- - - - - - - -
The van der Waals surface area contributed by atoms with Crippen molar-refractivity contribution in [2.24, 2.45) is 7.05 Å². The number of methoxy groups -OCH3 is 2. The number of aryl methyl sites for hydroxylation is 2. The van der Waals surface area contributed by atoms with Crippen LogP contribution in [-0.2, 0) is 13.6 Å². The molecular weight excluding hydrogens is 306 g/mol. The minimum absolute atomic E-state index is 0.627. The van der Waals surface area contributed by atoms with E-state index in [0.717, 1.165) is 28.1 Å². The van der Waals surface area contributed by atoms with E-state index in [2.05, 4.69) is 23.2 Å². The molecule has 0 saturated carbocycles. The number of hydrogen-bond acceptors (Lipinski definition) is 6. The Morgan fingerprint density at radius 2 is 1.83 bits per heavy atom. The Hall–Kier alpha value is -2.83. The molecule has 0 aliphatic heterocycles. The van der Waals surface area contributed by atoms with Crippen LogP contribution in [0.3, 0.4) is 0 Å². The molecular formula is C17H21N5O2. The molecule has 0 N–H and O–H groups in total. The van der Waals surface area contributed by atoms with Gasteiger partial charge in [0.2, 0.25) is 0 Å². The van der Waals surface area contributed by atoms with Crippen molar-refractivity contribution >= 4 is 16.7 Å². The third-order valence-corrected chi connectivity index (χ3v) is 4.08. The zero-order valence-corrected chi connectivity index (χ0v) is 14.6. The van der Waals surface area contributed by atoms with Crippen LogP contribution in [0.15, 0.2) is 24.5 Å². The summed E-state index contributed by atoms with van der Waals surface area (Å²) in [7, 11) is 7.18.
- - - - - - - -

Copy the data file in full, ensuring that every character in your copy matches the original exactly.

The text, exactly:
The van der Waals surface area contributed by atoms with Crippen molar-refractivity contribution in [2.24, 2.45) is 7.05 Å². The number of methoxy groups -OCH3 is 2. The number of aryl methyl sites for hydroxylation is 2. The van der Waals surface area contributed by atoms with Crippen LogP contribution in [-0.2, 0) is 13.6 Å². The molecular weight excluding hydrogens is 306 g/mol. The minimum absolute atomic E-state index is 0.627. The van der Waals surface area contributed by atoms with E-state index in [0.717, 1.165) is 28.1 Å². The van der Waals surface area contributed by atoms with E-state index in [2.05, 4.69) is 23.2 Å². The molecule has 0 saturated carbocycles. The number of hydrogen-bond acceptors (Lipinski definition) is 6. The Morgan fingerprint density at radius 2 is 1.83 bits per heavy atom. The Hall–Kier alpha value is -2.83. The molecule has 0 aliphatic heterocycles. The van der Waals surface area contributed by atoms with Crippen LogP contribution in [0.3, 0.4) is 0 Å². The molecular formula is C17H21N5O2. The molecule has 0 N–H and O–H groups in total. The van der Waals surface area contributed by atoms with Gasteiger partial charge in [0.2, 0.25) is 0 Å². The van der Waals surface area contributed by atoms with Crippen molar-refractivity contribution >= 4 is 16.7 Å². The third-order valence-corrected chi connectivity index (χ3v) is 4.08. The zero-order valence-corrected chi connectivity index (χ0v) is 14.6. The van der Waals surface area contributed by atoms with Crippen LogP contribution in [0.15, 0.2) is 24.5 Å². The summed E-state index contributed by atoms with van der Waals surface area (Å²) in [7, 11) is 7.18.